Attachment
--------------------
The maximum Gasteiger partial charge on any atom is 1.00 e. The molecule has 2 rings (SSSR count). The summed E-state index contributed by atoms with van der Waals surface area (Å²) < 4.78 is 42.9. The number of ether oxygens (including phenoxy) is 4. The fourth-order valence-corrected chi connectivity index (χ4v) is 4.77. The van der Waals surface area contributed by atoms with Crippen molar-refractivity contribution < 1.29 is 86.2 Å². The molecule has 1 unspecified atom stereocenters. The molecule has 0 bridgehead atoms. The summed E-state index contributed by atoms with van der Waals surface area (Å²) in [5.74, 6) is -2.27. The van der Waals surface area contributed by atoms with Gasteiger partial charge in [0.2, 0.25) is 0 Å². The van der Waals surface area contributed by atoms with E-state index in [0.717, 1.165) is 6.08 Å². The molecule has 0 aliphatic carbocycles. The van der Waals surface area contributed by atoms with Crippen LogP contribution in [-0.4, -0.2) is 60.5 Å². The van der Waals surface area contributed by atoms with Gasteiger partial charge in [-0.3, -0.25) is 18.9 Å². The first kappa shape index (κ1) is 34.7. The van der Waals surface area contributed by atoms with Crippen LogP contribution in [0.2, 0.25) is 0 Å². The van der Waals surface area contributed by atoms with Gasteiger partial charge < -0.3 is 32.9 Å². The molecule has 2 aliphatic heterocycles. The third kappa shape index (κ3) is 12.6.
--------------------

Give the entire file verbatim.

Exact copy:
The maximum Gasteiger partial charge on any atom is 1.00 e. The molecule has 2 rings (SSSR count). The summed E-state index contributed by atoms with van der Waals surface area (Å²) < 4.78 is 42.9. The number of ether oxygens (including phenoxy) is 4. The fourth-order valence-corrected chi connectivity index (χ4v) is 4.77. The van der Waals surface area contributed by atoms with Crippen molar-refractivity contribution < 1.29 is 86.2 Å². The molecule has 1 unspecified atom stereocenters. The molecule has 0 bridgehead atoms. The summed E-state index contributed by atoms with van der Waals surface area (Å²) in [5.74, 6) is -2.27. The van der Waals surface area contributed by atoms with Gasteiger partial charge in [0.2, 0.25) is 0 Å². The van der Waals surface area contributed by atoms with E-state index in [0.717, 1.165) is 6.08 Å². The molecule has 0 aliphatic carbocycles. The van der Waals surface area contributed by atoms with Crippen LogP contribution in [-0.4, -0.2) is 60.5 Å². The van der Waals surface area contributed by atoms with Gasteiger partial charge in [-0.3, -0.25) is 18.9 Å². The first kappa shape index (κ1) is 34.7. The van der Waals surface area contributed by atoms with Crippen LogP contribution in [0.2, 0.25) is 0 Å². The van der Waals surface area contributed by atoms with Gasteiger partial charge < -0.3 is 32.9 Å². The molecule has 2 aliphatic heterocycles. The third kappa shape index (κ3) is 12.6.